About People Only Wanting to Buy Music

May 12th, 2015

Years ago, the late Apple CEO, Steve Jobs, proudly proclaimed that people wanted to own their music. In touting the iTunes Music Store, he said it was the best way to get the music you want at affordable prices. For the music industry, the iPod and iTunes were salvation for a time. Stung by loads of people downloading pirated music, this was a way to rebuild the industry’s income stream.

Of course things change.

Now Steve Jobs wasn’t always correct in his prognostications, or in his suggestions about what people liked and didn’t like. Sometimes Apple was working on a solution and attacking existing gear was merely done for marketing reasons. But Jobs also told us that you didn’t want a small tablet. After he left this mortal plane, Apple released the iPad mini. Since then, the tablet space was also served with the extremely popular iPhone 6 Plus with an even smaller display.

Before the iPhone phablet appeared, people at Apple disputed the value of larger smartphones, and the main argument, certainly true enough, was that one-handed use was impossible or restricted. Way back in late 2004, at a quarterly conference call with the financial community, Apple executives said they’d never produce a low-cost PC, saying they were all junk.

In January 2005, Apple introduced the Mac mini for $499.

As I said, marketing considerations may influence the reaction to a specific product or service, but quite often things change. You expect, then, that Apple will respond.

So after years of success in the digital music download business, sales are on the decline and it appears that more and more people want to get their music via subscriptions to such services as Spotify and even Beats Music. According to a published report citing Warner Music Group, it appears sales from streaming music have finally surpassed sales from actual downloads.

What this means is that, if the trend holds true for other music companies, more and more people have decided they’d do better off paying roughly $9.99 per user per month to get unlimited music streaming. But don’t forget that price is for one user at a time. If you have a large family, it can get a little expensive. At Spotify, it’s $29.99 for five users. If you are a member of a larger family, I suppose you have to get more than one account to accommodate your needs.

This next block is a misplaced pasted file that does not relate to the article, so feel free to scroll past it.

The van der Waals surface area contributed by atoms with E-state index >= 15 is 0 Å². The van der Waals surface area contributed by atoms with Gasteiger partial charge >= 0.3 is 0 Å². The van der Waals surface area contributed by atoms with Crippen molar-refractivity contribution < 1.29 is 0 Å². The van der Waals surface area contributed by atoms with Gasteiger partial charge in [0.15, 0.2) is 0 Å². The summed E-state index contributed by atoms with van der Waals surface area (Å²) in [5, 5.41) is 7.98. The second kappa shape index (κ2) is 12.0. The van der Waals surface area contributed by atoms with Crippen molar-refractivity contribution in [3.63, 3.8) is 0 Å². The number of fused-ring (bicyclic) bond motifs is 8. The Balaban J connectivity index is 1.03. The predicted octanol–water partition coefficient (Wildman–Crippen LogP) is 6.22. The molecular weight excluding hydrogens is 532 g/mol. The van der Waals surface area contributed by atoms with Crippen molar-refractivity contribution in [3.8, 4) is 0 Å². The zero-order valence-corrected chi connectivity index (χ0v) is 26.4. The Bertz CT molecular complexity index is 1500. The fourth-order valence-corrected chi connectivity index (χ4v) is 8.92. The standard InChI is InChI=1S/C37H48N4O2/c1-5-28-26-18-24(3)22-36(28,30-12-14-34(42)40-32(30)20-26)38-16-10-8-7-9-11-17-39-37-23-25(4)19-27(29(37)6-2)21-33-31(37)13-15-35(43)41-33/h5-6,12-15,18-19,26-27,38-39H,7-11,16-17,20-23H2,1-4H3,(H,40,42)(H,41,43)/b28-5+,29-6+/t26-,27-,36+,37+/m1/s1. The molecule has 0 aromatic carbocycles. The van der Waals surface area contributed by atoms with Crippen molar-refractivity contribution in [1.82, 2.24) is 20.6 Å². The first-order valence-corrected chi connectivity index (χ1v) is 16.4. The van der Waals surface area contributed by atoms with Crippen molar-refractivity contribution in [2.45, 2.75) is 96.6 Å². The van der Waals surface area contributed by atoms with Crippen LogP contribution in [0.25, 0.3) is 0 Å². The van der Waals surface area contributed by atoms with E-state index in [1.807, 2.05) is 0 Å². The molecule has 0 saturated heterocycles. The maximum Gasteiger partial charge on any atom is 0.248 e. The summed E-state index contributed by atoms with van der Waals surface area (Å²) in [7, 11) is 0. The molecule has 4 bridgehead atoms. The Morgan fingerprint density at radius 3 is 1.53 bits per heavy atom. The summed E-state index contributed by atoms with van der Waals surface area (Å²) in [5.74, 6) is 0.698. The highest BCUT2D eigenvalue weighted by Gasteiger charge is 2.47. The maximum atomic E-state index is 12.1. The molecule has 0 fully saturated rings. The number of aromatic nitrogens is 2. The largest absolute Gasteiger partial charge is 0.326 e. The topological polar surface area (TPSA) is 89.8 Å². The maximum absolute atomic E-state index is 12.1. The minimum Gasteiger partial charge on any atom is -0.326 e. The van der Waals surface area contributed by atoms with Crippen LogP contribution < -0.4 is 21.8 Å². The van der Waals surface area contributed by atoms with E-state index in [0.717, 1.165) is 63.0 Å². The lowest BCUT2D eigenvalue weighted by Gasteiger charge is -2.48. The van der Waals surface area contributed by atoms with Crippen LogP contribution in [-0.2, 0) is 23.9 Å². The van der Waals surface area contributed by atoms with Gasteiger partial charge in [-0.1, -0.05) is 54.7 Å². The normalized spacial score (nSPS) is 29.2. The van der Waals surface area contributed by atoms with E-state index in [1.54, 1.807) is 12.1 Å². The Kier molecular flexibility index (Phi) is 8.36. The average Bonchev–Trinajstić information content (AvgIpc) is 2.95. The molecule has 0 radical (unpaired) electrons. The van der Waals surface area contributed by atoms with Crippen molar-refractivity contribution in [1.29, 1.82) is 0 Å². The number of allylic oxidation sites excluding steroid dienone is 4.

Contrast that to being able to buy just one track or album from Apple for your nuclear family of up to six people. Yes, I realize that privilege is easily extended with the sharing of devices, and don’t forget the venerable CD. Regardless, when you buy your music, you keep your music. With a subscription, when you stop paying, the music dies, except when there’s a version with ads, in a sense a music radio station without the DJ chatter.

It has been widely reported that Apple is busy rejiggering Beats Music to become an iTunes branded service, accompanied by an enhanced iTunes Radio. Supposedly new agreements are being sought with the music industry. It was even reported that Apple wanted to find a way to cut the price from $9.99 a month to, say, $7.99 per month, but that wasn’t the way it turned out. It seems that the music companies wouldn’t accept terms that would allow for a lower price. I suppose the theory goes that cheaper subscriptions might mean more subscribers and hence more revenue.

Of course, none of that has ever been confirmed.

Now what we see here is a sea change in the music industry after a very long time. The original phonograph was invented in the 1870s. By the late 1960s, vinyl’s first successful mass market replacement, the compact cassette, offered a convenient way for you to play recorded music in a car or a portable device. Yes, there were efforts to put record players in cars with very mixed results.

By the 1980s, CDs appeared and ultimately took over, though to this very day, there are vinyl diehards who insist that the analog LP delivers a far more satisfying musical experience. Or maybe listeners feel comforted with the soft surface noise and the crackles and pops. It starts to sound like a breakfast cereal, though I understand vinyl’s attractions, even though the vinyl recording may be sourced from the same digital master recording used for the CD, specially mixed for the specific LP needs.